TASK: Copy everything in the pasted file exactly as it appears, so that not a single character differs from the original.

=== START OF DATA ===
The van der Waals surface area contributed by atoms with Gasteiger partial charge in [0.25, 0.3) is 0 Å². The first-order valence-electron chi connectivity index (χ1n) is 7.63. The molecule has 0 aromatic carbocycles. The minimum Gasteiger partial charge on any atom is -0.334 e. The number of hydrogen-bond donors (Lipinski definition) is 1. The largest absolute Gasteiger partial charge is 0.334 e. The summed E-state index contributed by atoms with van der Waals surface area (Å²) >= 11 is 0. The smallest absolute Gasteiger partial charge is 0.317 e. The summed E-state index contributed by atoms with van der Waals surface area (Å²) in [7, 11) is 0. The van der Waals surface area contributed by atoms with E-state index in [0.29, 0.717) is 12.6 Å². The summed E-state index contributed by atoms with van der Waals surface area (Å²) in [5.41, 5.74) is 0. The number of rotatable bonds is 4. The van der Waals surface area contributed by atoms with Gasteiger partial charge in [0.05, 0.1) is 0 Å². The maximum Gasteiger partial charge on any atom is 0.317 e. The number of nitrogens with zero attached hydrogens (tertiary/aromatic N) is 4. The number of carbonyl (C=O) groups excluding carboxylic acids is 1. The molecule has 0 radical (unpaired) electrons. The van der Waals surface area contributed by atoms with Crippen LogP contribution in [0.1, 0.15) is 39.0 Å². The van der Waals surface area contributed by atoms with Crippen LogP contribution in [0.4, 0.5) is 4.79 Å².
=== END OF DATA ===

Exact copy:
The van der Waals surface area contributed by atoms with Gasteiger partial charge in [0.25, 0.3) is 0 Å². The first-order valence-electron chi connectivity index (χ1n) is 7.63. The molecule has 0 aromatic carbocycles. The minimum Gasteiger partial charge on any atom is -0.334 e. The number of hydrogen-bond donors (Lipinski definition) is 1. The largest absolute Gasteiger partial charge is 0.334 e. The summed E-state index contributed by atoms with van der Waals surface area (Å²) >= 11 is 0. The smallest absolute Gasteiger partial charge is 0.317 e. The summed E-state index contributed by atoms with van der Waals surface area (Å²) in [7, 11) is 0. The van der Waals surface area contributed by atoms with E-state index in [0.29, 0.717) is 12.6 Å². The summed E-state index contributed by atoms with van der Waals surface area (Å²) in [5.41, 5.74) is 0. The number of rotatable bonds is 4. The van der Waals surface area contributed by atoms with Gasteiger partial charge in [0.05, 0.1) is 0 Å². The maximum Gasteiger partial charge on any atom is 0.317 e. The number of nitrogens with zero attached hydrogens (tertiary/aromatic N) is 4. The number of carbonyl (C=O) groups excluding carboxylic acids is 1. The molecule has 0 radical (unpaired) electrons. The van der Waals surface area contributed by atoms with Crippen LogP contribution in [0.1, 0.15) is 39.0 Å². The van der Waals surface area contributed by atoms with Crippen LogP contribution in [0.4, 0.5) is 4.79 Å².